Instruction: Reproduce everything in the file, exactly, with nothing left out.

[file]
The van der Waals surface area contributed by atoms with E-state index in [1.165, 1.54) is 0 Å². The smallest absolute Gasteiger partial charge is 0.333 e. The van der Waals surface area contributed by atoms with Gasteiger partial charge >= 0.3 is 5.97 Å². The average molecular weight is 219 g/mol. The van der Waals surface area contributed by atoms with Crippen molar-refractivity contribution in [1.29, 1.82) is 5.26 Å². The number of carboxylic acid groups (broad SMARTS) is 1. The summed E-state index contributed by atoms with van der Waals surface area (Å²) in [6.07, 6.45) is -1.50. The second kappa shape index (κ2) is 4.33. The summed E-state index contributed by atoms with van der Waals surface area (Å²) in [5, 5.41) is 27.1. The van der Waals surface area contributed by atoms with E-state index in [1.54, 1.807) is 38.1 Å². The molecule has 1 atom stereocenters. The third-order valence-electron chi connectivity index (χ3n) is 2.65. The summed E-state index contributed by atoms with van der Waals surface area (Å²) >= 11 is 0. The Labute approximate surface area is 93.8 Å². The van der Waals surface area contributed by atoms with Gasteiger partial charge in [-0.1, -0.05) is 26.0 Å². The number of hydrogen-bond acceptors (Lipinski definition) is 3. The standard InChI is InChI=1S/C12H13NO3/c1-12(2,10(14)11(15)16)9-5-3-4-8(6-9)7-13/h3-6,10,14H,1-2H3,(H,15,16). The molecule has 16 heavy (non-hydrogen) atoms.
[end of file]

The van der Waals surface area contributed by atoms with E-state index in [1.165, 1.54) is 0 Å². The smallest absolute Gasteiger partial charge is 0.333 e. The van der Waals surface area contributed by atoms with Gasteiger partial charge >= 0.3 is 5.97 Å². The average molecular weight is 219 g/mol. The van der Waals surface area contributed by atoms with Crippen molar-refractivity contribution in [1.29, 1.82) is 5.26 Å². The number of carboxylic acid groups (broad SMARTS) is 1. The summed E-state index contributed by atoms with van der Waals surface area (Å²) in [6.07, 6.45) is -1.50. The second kappa shape index (κ2) is 4.33. The summed E-state index contributed by atoms with van der Waals surface area (Å²) in [5, 5.41) is 27.1. The van der Waals surface area contributed by atoms with E-state index in [1.54, 1.807) is 38.1 Å². The molecule has 1 atom stereocenters. The third-order valence-electron chi connectivity index (χ3n) is 2.65. The summed E-state index contributed by atoms with van der Waals surface area (Å²) >= 11 is 0. The Labute approximate surface area is 93.8 Å². The van der Waals surface area contributed by atoms with Gasteiger partial charge in [-0.1, -0.05) is 26.0 Å². The number of hydrogen-bond acceptors (Lipinski definition) is 3. The standard InChI is InChI=1S/C12H13NO3/c1-12(2,10(14)11(15)16)9-5-3-4-8(6-9)7-13/h3-6,10,14H,1-2H3,(H,15,16). The molecule has 16 heavy (non-hydrogen) atoms.